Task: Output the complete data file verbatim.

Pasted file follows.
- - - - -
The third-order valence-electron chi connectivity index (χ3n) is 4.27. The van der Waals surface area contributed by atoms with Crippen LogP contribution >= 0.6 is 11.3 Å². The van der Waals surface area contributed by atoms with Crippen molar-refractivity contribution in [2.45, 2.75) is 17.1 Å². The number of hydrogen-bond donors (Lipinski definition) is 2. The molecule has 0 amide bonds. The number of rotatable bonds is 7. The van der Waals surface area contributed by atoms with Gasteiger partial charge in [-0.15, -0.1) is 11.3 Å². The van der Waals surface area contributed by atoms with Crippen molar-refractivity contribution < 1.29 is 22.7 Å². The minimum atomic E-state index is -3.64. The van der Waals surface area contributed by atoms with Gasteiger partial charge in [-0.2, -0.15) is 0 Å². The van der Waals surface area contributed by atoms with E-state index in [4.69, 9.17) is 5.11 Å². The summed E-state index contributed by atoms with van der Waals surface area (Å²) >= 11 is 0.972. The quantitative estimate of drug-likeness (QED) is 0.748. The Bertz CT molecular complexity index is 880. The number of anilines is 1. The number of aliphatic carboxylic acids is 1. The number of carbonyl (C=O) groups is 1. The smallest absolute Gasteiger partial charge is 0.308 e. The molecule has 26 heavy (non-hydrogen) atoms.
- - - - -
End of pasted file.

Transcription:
The third-order valence-electron chi connectivity index (χ3n) is 4.27. The van der Waals surface area contributed by atoms with Crippen LogP contribution >= 0.6 is 11.3 Å². The van der Waals surface area contributed by atoms with Crippen molar-refractivity contribution in [2.45, 2.75) is 17.1 Å². The number of hydrogen-bond donors (Lipinski definition) is 2. The molecule has 0 amide bonds. The number of rotatable bonds is 7. The van der Waals surface area contributed by atoms with Gasteiger partial charge in [-0.15, -0.1) is 11.3 Å². The van der Waals surface area contributed by atoms with Crippen molar-refractivity contribution < 1.29 is 22.7 Å². The minimum atomic E-state index is -3.64. The van der Waals surface area contributed by atoms with Gasteiger partial charge in [-0.2, -0.15) is 0 Å². The van der Waals surface area contributed by atoms with E-state index in [4.69, 9.17) is 5.11 Å². The summed E-state index contributed by atoms with van der Waals surface area (Å²) >= 11 is 0.972. The quantitative estimate of drug-likeness (QED) is 0.748. The Bertz CT molecular complexity index is 880. The number of anilines is 1. The number of aliphatic carboxylic acids is 1. The number of carbonyl (C=O) groups is 1. The smallest absolute Gasteiger partial charge is 0.308 e. The molecule has 26 heavy (non-hydrogen) atoms.